Maggie Paris got a tattoo in Ireland that, despite her research into the artist, was far from what she wanted (top). She got a cover-up tattoo two years later. (contributed photos)
With television shows like “Bad Ink” and “Tattoo Nightmares” becoming so popular, you must wonder, why do so many people get bad tattoos?
Robert Jarrett, a licensed tattoo artist for 15 years and current owner of 2 Ton Gallery, said he has three or four people come in every day with bad tattoos to see what their options are for getting them covered.
“If you don’t do research, you run the risk of getting a bad tattoo,” he said.
Many low-quality tattoos result from ignorance of the artist’s style and ability.
“Just because they work in a tattoo shop doesn’t mean they can tattoo,” said Jordan Pratt, a licensed tattoo artist for 13 years who currently works at Skinsations Tattoo and Body Piercing.
Some people decide to get a tattoo on impulse and then regret getting the design or image years and even months after it heals.
“It’s mostly people who got tattoos when they were young and regret it,” said Jarrett. “They’re older and want to cover it up, or they’re young and they already regret it.”
Twenty-two-year-old Maggie Paris of Johnson City got a tattoo when she was 20 in Ireland. She researched the artist, the cleanliness of the shop and the specific artist’s portfolio. Everything checked out, and she liked the gray and white mountain design that was to be tattooed on the back of her neck. Unfortunately, when the artist was done, the tattoo looked nothing like the sketch.
“It looked like a kid had drawn it,” she said. “It wasn't what I wanted. It didn't look like the drawing, and I was unhappy with almost everything about it.”
Six months after she had it done, she wanted it covered.
Finally, in December 2012, a licensed tattoo artist and friend of hers was in town from San Diego, Calif., and rented a spot at a local shop in Johnson City called Jinx Proof Tattoo Emporium. He covered the old tattoo with a new, colorful and professional design that she loves. She had seen both his portfolio and his work in person.
To people considering getting a tattoo, she recommended, “Go in knowing what you want and what your standards are, and don't let the artist talk you into something you don’t want to do because they might be intimidating. Do your research, and ask people their opinions who have been tattooed by that artist, and ask to see the work that's actually on their body, because seeing it in person is almost different than looking at a portfolio.”
Some people just want to save money and go to a non-licensed tattoo artist or even tattoo themselves with a gun and ink they purchased online. Jarrett said a lot of people get them done at friend’s homes, which is illegal and unsafe.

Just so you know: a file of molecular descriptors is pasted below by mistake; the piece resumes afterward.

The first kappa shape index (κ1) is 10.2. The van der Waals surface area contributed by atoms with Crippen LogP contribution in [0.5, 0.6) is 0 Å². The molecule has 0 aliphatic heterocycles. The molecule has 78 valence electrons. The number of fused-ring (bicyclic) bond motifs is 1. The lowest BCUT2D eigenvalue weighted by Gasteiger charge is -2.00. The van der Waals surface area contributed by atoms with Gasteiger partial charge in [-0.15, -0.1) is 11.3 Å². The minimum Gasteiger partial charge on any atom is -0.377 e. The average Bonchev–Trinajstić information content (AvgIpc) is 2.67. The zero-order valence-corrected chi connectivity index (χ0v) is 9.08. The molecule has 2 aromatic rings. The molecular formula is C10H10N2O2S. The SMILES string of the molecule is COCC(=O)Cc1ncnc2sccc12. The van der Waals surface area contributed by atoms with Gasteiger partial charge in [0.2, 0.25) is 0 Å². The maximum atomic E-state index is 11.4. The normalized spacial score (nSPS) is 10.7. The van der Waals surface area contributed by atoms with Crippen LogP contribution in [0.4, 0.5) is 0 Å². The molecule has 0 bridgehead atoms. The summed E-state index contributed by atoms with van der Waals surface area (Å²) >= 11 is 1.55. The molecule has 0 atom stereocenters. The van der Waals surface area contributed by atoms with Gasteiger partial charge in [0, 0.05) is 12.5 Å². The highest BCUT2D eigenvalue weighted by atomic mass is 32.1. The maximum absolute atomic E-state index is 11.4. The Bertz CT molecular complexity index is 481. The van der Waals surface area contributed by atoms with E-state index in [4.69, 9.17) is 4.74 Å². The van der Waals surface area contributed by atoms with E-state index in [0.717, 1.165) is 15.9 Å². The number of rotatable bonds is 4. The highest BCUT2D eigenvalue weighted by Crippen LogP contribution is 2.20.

As people age, their tastes and beliefs often change, and some decide they no longer want that band name, religious symbol or person’s name on their bodies.
And then what?
The safest two options to remedy the problem are either covering the tattoo with a new one from a quality, licensed artist or laser tattoo removal.
Because laser tattoo removal can be much more expensive than getting a cover-up, Jarrett said that they always try to give people ideas for a cover-up design.
He said that in some cases, covering a tattoo will only make it worse. If talented artists tell you that your tattoo cannot be covered, Jarrett said to listen to them, and not to keep asking others till one is willing to try.
Pratt emphasized the importance researching various artists’ styles.
“Certain artists specialize in certain things, so you want to find an artist that fits you and what you want,” said Pratt.
He recommended using social media to research artists’ work, but said that looking at the artist’s portfolio is the number one way to determine whether he or she will be the right artist.
He also said that if you see a tattoo that you like, ask the person where he or she got it done.
Jarrett said to be certain that the artists work in a clean, professional facility and that they have done plenty of cover-ups in the past.
Pratt said that, generally, the cover-up will need to be two to three times the size of the original to cover it up and to allow space for shading and coloring.
“Some are easy and some are hard depending on the area, what the design is, and how much freedom and space the person will allow you to do,” said Pratt.
A common misconception is that cover-ups must be dark ink, but both Jarrett and Pratt said that they can be covered with colored ink, as long as the design is larger than the old design.
Pratt said that using color can help distract the eye from the original image and attract it to the new design.
Artists occasionally incorporate old designs or model the new design after the old one.
Sometimes, before a tattoo can be covered, it must be faded by laser tattoo removal.
“One of our biggest sources of referrals are from local tattoo shops who need tattoos faded to do a cover-up,” said Laser Tattoo Removal Specialist Briggs Allen of Lose the Too in Bristol, Va.
He said it is the safest and most effective way to remove a tattoo, and it leaves the least chance of scarring.
Allen said almost all inks can be removed, but some are more reluctant to break up than others.
The laser is a frequency of invisible light, and when it strikes ink, it causes it to shatter, allowing small parts to be absorbed by the body. Darker colors disperse faster than light colors.
He said the number of treatments depends on the size and color of the tattoo, but typically he will do a treatment on an individual tattoo every 30 days. The number of treatments and cost vary based on the size of the tattoo.
Whether you want to get your tattoo removed, faded or covered, know that you are not doomed to have a tattoo you hate. But heed Jarrett’s advice, and “Don’t get bad tattoos in the first place.”